NewEnergyNews: Diet For A Planet In Crisis

NewEnergyNews

Gleanings from the web and the world, condensed for convenience, illustrated for enlightenment, arranged for impact...

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YESTERDAY

  • Monday Study: The Big Picture For Zero Emissions
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  • FRIDAY WORLD HEADLINE-Bill Gates’ 5 Climate Crisis Keys
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  • THE DAY BEFORE THAT

    THINGS-TO-THINK-ABOUT WEDNESDAY, February 17:

  • TTTA Wednesday-ORIGINAL REPORTING: A $100BIL California Economic Recovery Can Be Green
  • TTTA Wednesday-The 2020 Fight For EVs Touched Every State
  • THE LAST DAY UP HERE

  • Weekend Video: New Energy At 20% And Charging On
  • Weekend Video: The Huge Opportunity In Community Solar
  • Weekend Video: The Terrifying Story Of Fukushima
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    Founding Editor Herman K. Trabish

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    Some details about NewEnergyNews and the man behind the curtain: Herman K. Trabish, Agua Dulce, CA., Doctor with my hands, Writer with my head, Student of New Energy and Human Experience with my heart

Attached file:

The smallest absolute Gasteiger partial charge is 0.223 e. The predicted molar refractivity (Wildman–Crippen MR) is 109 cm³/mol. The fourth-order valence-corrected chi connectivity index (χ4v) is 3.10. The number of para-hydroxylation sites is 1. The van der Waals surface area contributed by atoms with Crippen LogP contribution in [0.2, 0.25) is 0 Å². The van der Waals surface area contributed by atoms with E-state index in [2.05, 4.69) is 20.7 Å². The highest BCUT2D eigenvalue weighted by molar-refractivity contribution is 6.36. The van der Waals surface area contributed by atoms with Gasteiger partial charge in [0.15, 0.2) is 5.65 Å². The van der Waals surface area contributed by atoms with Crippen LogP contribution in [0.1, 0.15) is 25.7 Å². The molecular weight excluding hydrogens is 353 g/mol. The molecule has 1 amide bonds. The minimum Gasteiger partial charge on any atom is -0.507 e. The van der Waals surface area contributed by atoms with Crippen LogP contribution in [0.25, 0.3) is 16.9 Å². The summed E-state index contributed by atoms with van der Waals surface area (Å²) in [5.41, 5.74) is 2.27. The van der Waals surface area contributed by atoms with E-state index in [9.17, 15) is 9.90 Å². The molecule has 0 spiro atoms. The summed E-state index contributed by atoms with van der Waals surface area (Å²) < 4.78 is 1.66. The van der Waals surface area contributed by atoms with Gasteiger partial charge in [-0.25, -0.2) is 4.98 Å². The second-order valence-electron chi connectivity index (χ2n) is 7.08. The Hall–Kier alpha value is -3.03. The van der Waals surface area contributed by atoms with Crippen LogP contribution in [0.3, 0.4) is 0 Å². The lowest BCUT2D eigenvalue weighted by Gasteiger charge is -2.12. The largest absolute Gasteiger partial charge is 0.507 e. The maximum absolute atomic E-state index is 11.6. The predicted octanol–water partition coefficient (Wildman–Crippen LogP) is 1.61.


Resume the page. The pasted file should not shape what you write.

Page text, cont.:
email: herman@NewEnergyNews.net

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  • THINGS-TO-THINK-ABOUT WEDNESDAY, February 24:
  • ORIGINAL REPORTING: Paying The COVID Power Bill
  • A Look Behind The Texas Power Outage

    Friday, November 27, 2020

    Diet For A Planet In Crisis

    Why we need policies to reduce meat consumption now; A new study shows that moving to a plant-based diet is critical, but governments have been slow to act.

    Lili Pike, November 17, 2020 (VOX)

    “…Emissions are embedded in every part of the food supply chain…[New research shows the] food system is responsible for about 30 percent of greenhouse gas emissions currently, and these emissions are expected to rise rapidly as people around the world become more affluent and consume more meat and dairy products…[The most effective change would be] the global adoption of a plant-rich diet…[But that would be] a massive behavior change…Which means policymakers need to get more creative, and ambitious…

    …[A healthier diet, reducing waste,] improved crop yields and more efficient agricultural production, including decreased fertilizer use, could make a difference…Dietary change is fraught, but public health policies can provide guidance…Unfortunately, governments have taken very little action to date…The good news is that countries have public health policies to draw experience from…One of the most well-established policies is taxing consumption…[But that would] affect low-income consumers more than high-income consumers who can stomach extra costs…[F]ood labeling and dietary guidelines are less effective, but may be helpful…[C]hanges to the food system will also be essential…[E]everybody has some responsibility…” click here for more

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